• Comics for Choice by Hazel Newlevant et al. (May 1, trade paper, $25, ISBN 978-1-68148-598-0). Published by Alternative Comics. This title is an anthology of comics about abortion. A varied group of illustrators, activists, historians, and storytellers create comics about the history of abortion rights, the current politics of abortion, and their vast array of personal experiences.
  • Grass Kings, Vol. 1 by Matt Kindt and Tyler Jenkins (Feb. 20, hardcover, $29.99, ISBN 978-1-68415-115-8). Published by Boom Studios. This critically acclaimed rural mystery series chronicles the tragic lives of the Grass Kings, three brothers who are rulers of a self-sufficient trailer park kingdom—a fiefdom of the hopeless and lost seeking a promised land.
  • Weegee: Serial Photographer by Max de Radiguès and Wauter Mannaert (May 8, trade paper, $18, ISBN 978-1-77262-023-8). Published by Conundrum. New York photographer Weegee often appeared on the scene immediately after accidents and crimes, sometimes even before the police got there. Mannaert and de Radiguès capture the contrasts in Weegee’s life in pictures.
  • American Gods, Vol. 1: Shadows by Neil Gaiman, P. Craig Russell, and Scott Hampton (Feb. 28, hardcover, $29.99, ISBN 978-1-50670-386-2). Published by Dark Horse. Gaiman’s popular fantasy novel about one man’s road trip through myth and danger is adapted into comics by Russell and Hampton, with additional art by Becky Cloonan, Skottie Young, Fabio Moon, Dave McKean, and more.
  • Finder: Chase the Lady by Carla Speed McNeil (Apr. 17, trade paper, $24.99, ISBN 978-1-5067-0543-9). Published by Dark Horse. Rachel Grosvenor doesn’t have time to celebrate her recent Llaverac clan victories. Her new title comes with too many responsibilities, and the Ascians who have adopted her also fill her house with complications. Then Jaeger returns.
  • Dark Nights: Metal by Scott Snyder and Greg Capullo (June 12, hardcover, $29.99, ISBN 978-1-4012-7732-1). Published by DC Comics. Batman has uncovered one of the lost mysteries of the universe—one that could destroy the DC Universe. The Dark Multiverse is revealed in all its devastating danger, and the story examines every choice a hero doesn’t make and every path he doesn’t walk.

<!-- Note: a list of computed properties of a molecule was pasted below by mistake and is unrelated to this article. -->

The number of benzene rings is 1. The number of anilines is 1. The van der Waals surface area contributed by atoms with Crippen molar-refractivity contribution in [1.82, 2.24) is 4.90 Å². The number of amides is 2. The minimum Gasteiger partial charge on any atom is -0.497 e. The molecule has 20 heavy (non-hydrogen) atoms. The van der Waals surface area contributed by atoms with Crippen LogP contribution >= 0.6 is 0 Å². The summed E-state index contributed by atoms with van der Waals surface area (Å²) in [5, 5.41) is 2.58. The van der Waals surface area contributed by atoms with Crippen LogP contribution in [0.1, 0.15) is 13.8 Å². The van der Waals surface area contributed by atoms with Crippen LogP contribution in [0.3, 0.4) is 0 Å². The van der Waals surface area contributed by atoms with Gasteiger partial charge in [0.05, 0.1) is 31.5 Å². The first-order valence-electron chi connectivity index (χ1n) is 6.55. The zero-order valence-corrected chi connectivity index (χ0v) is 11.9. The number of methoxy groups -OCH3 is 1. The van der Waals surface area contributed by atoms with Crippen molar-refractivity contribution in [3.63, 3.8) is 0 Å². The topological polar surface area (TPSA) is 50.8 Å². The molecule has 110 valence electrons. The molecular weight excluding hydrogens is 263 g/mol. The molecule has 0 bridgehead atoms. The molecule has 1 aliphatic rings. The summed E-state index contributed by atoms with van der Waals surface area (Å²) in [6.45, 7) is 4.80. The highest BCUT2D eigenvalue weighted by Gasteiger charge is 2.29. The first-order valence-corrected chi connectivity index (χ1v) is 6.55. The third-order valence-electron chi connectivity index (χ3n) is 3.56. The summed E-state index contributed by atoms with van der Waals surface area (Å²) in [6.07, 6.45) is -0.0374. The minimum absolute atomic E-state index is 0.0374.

• The American Way: Those Above and Below by John Ridley and Georges Jeanty (Apr. 24, trade paper, $16.99, ISBN 978-1-4012-7835-9). Published by DC/Vertigo. Academy Award–winner Ridley offers a sequel to his alternate U.S. history. It’s been a decade since the Civil Defense Corps was exposed as a fraud created by the U.S. government for propaganda purposes, but the New American still carries on.
  • Blame This on the Boogie by Rina Ayuyang (June 26, hardcover, $21.95, ISBN 978-1-77046-318-9). Published by Drawn & Quarterly. Ayuyang chronicles the real-life adventures of a Filipino-American girl born in the decade of disco who escapes life’s hardships and mundanity through the genre’s feel-good song-and-dance numbers.
  • Love That Bunch by Aline Kominsky-Crumb (May 1, hardcover, $24.95, ISBN 978-1-77046-305-9). Published by Drawn & Quarterly. The early work of the pioneering feminist cartoonist is collected in an updated edition, tracing her steps as a Beatles-loving fangirl, an East Village groupie, and a 1980s housewife and mother. A new, 30-page story, “Dream House,” looks back on her childhood.